A Truman Legacy
The 1950 outbreak of the Korean War forced the Army to integrate faster than planned, followed by the other services.

War has been the impetus behind many advances African-Americans have made in the U.S. military.

The Civil War was the first American conflict in which blacks served in large numbers. In 1861, when the war started, the war was for "Union" and blacks were excepted from service. But as the war dragged on, President Abraham Lincoln issued the Emancipation Proclamation, freeing slaves in all territory still at war with the Union. Those slaves flocked to incoming Union armies. Military leaders saw the "contrabands" - as they were called - as a ready pool of manpower.

Lincoln authorized blacks' enlistment and they served in segregated units under white officers. Ultimately, 186,000 freemen and former slaves fought for the Union during the Civil War.

Black Soldiers continued to distinguish themselves in conflicts following the Civil War - during the Indian Wars, the Spanish-American War and World Wars I and II. Yet somehow, against all evidence to the contrary, grew the myth that blacks couldn't handle combat.

Black troops served in "colored" units, mostly answering to white officers. In the Navy, blacks were relegated to positions as mess stewards. The Marine Corps did not allow any blacks to join. In World War II, the United States took advantage of all available manpower. The Army formed two black infantry regiments. One fought in Italy, the other in the Pacific. The Army Air Forces formed several all-black squadrons. The Navy commissioned black officers and manned ships with all-black crews. The Marine Corps finally allowed blacks to join its ranks.

The official policy of segregation ultimately broke down under the strain of combat. The Nazis launched what came to be known as the Battle of the Bulge in December 1944, and some black Soldiers fought with previously all-white units when the Army needed quick replacements.

In 1948, change hovered over the military. The experiences of the war led many officials to believe that segregated units were wrong. They felt segregation blunted black units' combat edge. Further, the allies had just won a war over the greatest tyranny the world had ever seen. Was it right for the U.S. military to treat blacks as second-class citizens'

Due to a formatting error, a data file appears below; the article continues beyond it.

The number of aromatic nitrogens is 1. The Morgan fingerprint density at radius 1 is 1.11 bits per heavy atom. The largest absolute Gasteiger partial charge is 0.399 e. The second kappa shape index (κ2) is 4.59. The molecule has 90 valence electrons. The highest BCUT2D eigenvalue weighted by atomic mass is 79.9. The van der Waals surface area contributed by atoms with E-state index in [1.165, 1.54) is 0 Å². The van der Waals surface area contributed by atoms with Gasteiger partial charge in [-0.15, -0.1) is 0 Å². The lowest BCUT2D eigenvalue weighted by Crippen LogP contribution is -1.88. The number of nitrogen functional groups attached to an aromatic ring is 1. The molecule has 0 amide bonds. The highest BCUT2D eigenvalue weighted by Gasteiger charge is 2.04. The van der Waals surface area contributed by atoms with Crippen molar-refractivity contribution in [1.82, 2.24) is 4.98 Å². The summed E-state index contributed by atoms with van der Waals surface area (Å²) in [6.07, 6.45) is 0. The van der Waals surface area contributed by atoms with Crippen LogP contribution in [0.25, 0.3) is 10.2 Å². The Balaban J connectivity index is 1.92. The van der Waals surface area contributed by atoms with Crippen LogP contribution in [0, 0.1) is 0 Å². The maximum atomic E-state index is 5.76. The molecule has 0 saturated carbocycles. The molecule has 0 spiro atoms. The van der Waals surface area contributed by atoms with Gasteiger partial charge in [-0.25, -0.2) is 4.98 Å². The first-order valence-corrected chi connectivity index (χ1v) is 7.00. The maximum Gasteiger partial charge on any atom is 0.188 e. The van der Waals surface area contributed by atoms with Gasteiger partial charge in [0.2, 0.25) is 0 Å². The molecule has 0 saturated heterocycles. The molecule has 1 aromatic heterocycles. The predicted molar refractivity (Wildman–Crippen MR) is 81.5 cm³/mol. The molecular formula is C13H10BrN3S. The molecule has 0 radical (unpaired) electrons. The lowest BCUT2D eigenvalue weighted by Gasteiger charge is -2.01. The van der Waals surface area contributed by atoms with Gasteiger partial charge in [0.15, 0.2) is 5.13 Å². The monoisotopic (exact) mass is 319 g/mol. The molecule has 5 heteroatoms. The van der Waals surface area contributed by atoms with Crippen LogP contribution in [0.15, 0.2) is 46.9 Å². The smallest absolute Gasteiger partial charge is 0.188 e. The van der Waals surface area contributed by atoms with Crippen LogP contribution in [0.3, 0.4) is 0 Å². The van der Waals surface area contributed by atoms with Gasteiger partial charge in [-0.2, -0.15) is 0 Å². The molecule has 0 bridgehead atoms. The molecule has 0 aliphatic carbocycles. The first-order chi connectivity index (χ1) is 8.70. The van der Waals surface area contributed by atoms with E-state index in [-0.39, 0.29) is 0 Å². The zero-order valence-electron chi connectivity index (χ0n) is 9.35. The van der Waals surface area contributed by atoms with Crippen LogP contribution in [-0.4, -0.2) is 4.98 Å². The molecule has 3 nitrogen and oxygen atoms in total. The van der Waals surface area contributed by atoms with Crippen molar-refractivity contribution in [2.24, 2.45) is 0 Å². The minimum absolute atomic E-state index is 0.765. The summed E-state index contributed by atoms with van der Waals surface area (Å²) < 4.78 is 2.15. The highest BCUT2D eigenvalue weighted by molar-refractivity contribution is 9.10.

President Harry S. Truman certainly didn't think so.

Truman had not always been a champion of racial equality. But he learned all his life, historians said, and he changed his opinion on civil rights.

He also related to stories in a personal way. Soon after World War II ended, he started hearing stories about black veterans being harassed, tortured and lynched throughout the South. He was particularly distressed by the story of a black officer whose eyes were gouged out by a Southern sheriff.

Segregation was wrong and Truman - a man who grew up in a segregated state and society - knew it. On July 26, 1948, he signed Executive Order 9981, establishing the President's Committee on Equality of Treatment in the Armed Forces. It recommended to the president that segregation end in the military.

The military studied the problem and was and was moving toward integration when the Korean War broke out in 1950. The war forced the Army to integrate faster than planned, with the other services following the Army's lead.

Integration was painful for the military, but it moved ahead. Today,, most Americans view the military as a meritocracy - a place where you rise on what you know and how well you do, not on the color of your skin, your sex or your religion.

Page last updated Mon February 4th, 2008 at 15:01